The 49ers have already suffered a couple of key departures in NFL free agency, including nose tackle D.J. Jones, which means more is needed from Javon Kinlaw.
When the San Francisco 49ers re-signed nose tackle D.J. Jones to a team-friendly one-year deal heading into 2021, it was likely with the knowledge he wouldn’t accept another bargain-basement deal if he ended up having yet another quality season.
He did. And Jones is now getting paid because of it.
Not with the Niners, though, as Jones is poised to officially sign a lucrative three-year deal worth up to $30 million with the Denver Broncos, who find themselves locked into what is a massive arms race within the AFC West.
In a way, San Francisco anticipated this happening after Jones had his best year as a pro, playing all 17 games for the first time in his career and recording a career-best 56 tackles, 10 of which were for a loss, and being a factor in both the run and pass game.
All to the point where general manager John Lynch admitted it would be “really hard” to re-sign Jones again.
Earlier on the opening day of NFL free agency’s negotiating window starting, the 49ers watched as Pro Bowl left guard Laken Tomlinson signed a massive deal with the New York Jets, opening up a void at the position which the Niners hope another one of their early draft picks from not long ago, Aaron Banks, can fill the void.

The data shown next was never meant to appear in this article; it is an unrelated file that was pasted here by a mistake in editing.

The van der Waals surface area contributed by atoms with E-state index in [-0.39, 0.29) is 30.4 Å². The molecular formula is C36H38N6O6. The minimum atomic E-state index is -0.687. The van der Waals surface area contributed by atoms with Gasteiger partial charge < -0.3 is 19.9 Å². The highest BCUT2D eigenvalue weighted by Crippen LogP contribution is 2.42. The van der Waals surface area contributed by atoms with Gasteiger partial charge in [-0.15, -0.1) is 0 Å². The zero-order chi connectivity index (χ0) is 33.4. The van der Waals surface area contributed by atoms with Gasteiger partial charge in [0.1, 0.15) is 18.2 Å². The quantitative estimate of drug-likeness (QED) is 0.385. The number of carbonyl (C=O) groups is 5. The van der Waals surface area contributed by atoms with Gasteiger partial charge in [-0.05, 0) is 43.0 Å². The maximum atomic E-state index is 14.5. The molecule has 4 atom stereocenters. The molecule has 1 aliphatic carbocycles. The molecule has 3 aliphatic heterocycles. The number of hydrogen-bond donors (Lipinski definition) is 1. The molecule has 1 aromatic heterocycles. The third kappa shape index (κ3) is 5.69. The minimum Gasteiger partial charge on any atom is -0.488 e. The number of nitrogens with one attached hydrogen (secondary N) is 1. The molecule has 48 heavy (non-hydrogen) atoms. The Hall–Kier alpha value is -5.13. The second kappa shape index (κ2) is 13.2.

In Jones’ case, it’ll have to be the team’s top pick from the 2020 NFL Draft, defensive tackle Javon Kinlaw.
49ers need Javon Kinlaw more than ever with D.J. Jones leaving
San Francisco has had up-and-down moments with Kinlaw, the No. 14 overall pick from the 2020 draft. His rookie season, Kinlaw managed a mere 1.5 sacks and was more of a run-stuffing defender on base downs than an interior pass-rusher, although he did flash some playmaking moments late in the year, including a pick-six interception for a touchdown against the Los Angeles Rams.
However, Kinlaw underwent season-ending knee surgery for what appeared to be chronic problems after four games in 2021, and both Jones and the 49ers’ exceptional depth along their defensive line helped make up for Kinlaw’s absence.
With Jones no longer in the fray, Kinlaw will have to turn into the Round 1-caliber defender the Niners envisioned but haven’t quite witnessed yet.
If anything, the switch from Jones to Kinlaw will epitomize what many a good team challenged by pressing up against the salary cap experience: a need to transition away from good, increasingly expensive players to cheaper ones on their respective rookie contracts.
In order for San Francisco’s D-line to retain the same kind of prowess it had last year, Kinlaw will need to more than adequately fill Jones’ void, which will be a big one.